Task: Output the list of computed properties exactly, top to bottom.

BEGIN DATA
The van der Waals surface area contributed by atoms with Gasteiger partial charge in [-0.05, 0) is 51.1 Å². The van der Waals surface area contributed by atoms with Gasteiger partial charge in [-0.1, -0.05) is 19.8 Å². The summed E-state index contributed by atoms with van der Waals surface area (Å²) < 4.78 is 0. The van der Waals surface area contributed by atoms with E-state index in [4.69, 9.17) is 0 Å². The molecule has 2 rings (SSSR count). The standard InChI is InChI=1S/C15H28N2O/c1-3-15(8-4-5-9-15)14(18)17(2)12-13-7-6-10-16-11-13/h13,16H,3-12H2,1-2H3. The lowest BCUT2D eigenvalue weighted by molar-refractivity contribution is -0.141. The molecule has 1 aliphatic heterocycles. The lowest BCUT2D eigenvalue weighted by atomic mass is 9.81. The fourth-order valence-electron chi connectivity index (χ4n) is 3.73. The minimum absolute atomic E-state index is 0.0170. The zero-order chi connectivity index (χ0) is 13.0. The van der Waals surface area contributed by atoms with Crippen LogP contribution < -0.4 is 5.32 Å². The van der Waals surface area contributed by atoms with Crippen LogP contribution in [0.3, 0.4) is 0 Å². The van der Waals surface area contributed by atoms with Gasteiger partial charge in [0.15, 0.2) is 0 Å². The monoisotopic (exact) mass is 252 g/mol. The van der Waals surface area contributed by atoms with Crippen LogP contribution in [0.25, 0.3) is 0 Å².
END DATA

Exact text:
The van der Waals surface area contributed by atoms with Gasteiger partial charge in [-0.05, 0) is 51.1 Å². The van der Waals surface area contributed by atoms with Gasteiger partial charge in [-0.1, -0.05) is 19.8 Å². The summed E-state index contributed by atoms with van der Waals surface area (Å²) < 4.78 is 0. The van der Waals surface area contributed by atoms with E-state index in [4.69, 9.17) is 0 Å². The molecule has 2 rings (SSSR count). The standard InChI is InChI=1S/C15H28N2O/c1-3-15(8-4-5-9-15)14(18)17(2)12-13-7-6-10-16-11-13/h13,16H,3-12H2,1-2H3. The lowest BCUT2D eigenvalue weighted by molar-refractivity contribution is -0.141. The molecule has 1 aliphatic heterocycles. The lowest BCUT2D eigenvalue weighted by atomic mass is 9.81. The fourth-order valence-electron chi connectivity index (χ4n) is 3.73. The minimum absolute atomic E-state index is 0.0170. The zero-order chi connectivity index (χ0) is 13.0. The van der Waals surface area contributed by atoms with Crippen LogP contribution < -0.4 is 5.32 Å². The van der Waals surface area contributed by atoms with Crippen LogP contribution in [0.3, 0.4) is 0 Å². The van der Waals surface area contributed by atoms with Gasteiger partial charge in [0.15, 0.2) is 0 Å². The monoisotopic (exact) mass is 252 g/mol. The van der Waals surface area contributed by atoms with Crippen LogP contribution in [0.25, 0.3) is 0 Å².